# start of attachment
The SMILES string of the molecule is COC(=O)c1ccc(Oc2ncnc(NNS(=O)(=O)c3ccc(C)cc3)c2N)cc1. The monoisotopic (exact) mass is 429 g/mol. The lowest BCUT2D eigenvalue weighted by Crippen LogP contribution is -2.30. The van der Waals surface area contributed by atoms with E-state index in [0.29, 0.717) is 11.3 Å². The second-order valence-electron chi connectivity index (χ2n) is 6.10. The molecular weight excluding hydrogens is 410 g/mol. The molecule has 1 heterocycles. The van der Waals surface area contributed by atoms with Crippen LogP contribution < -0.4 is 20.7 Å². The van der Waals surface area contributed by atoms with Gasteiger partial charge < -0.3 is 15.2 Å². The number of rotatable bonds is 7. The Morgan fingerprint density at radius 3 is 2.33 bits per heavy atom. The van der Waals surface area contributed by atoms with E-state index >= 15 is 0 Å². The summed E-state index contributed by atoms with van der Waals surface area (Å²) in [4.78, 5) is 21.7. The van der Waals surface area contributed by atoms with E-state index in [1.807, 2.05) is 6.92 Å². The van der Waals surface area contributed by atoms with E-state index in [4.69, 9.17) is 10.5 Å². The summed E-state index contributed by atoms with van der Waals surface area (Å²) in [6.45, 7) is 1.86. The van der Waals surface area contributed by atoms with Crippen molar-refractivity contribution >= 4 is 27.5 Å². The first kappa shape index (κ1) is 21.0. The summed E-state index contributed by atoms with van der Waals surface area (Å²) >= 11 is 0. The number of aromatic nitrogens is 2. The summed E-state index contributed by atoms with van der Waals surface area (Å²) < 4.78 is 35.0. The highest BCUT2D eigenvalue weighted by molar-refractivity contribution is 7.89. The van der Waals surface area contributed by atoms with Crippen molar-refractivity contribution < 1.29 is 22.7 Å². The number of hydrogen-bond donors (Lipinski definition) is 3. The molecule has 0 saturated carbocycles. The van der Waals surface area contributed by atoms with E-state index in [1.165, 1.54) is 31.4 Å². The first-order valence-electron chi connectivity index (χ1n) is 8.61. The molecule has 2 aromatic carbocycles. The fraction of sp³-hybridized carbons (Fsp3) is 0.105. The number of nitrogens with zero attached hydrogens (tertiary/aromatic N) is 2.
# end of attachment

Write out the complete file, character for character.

The SMILES string of the molecule is COC(=O)c1ccc(Oc2ncnc(NNS(=O)(=O)c3ccc(C)cc3)c2N)cc1. The monoisotopic (exact) mass is 429 g/mol. The lowest BCUT2D eigenvalue weighted by Crippen LogP contribution is -2.30. The van der Waals surface area contributed by atoms with E-state index in [0.29, 0.717) is 11.3 Å². The second-order valence-electron chi connectivity index (χ2n) is 6.10. The molecular weight excluding hydrogens is 410 g/mol. The molecule has 1 heterocycles. The van der Waals surface area contributed by atoms with Crippen LogP contribution < -0.4 is 20.7 Å². The van der Waals surface area contributed by atoms with Gasteiger partial charge < -0.3 is 15.2 Å². The number of rotatable bonds is 7. The Morgan fingerprint density at radius 3 is 2.33 bits per heavy atom. The van der Waals surface area contributed by atoms with E-state index >= 15 is 0 Å². The summed E-state index contributed by atoms with van der Waals surface area (Å²) in [4.78, 5) is 21.7. The van der Waals surface area contributed by atoms with E-state index in [1.807, 2.05) is 6.92 Å². The van der Waals surface area contributed by atoms with E-state index in [4.69, 9.17) is 10.5 Å². The summed E-state index contributed by atoms with van der Waals surface area (Å²) in [6.45, 7) is 1.86. The van der Waals surface area contributed by atoms with Crippen molar-refractivity contribution >= 4 is 27.5 Å². The first kappa shape index (κ1) is 21.0. The summed E-state index contributed by atoms with van der Waals surface area (Å²) >= 11 is 0. The number of aromatic nitrogens is 2. The summed E-state index contributed by atoms with van der Waals surface area (Å²) < 4.78 is 35.0. The highest BCUT2D eigenvalue weighted by molar-refractivity contribution is 7.89. The van der Waals surface area contributed by atoms with Crippen molar-refractivity contribution < 1.29 is 22.7 Å². The number of hydrogen-bond donors (Lipinski definition) is 3. The molecule has 0 saturated carbocycles. The van der Waals surface area contributed by atoms with E-state index in [1.165, 1.54) is 31.4 Å². The first-order valence-electron chi connectivity index (χ1n) is 8.61. The molecule has 2 aromatic carbocycles. The fraction of sp³-hybridized carbons (Fsp3) is 0.105. The number of nitrogens with zero attached hydrogens (tertiary/aromatic N) is 2.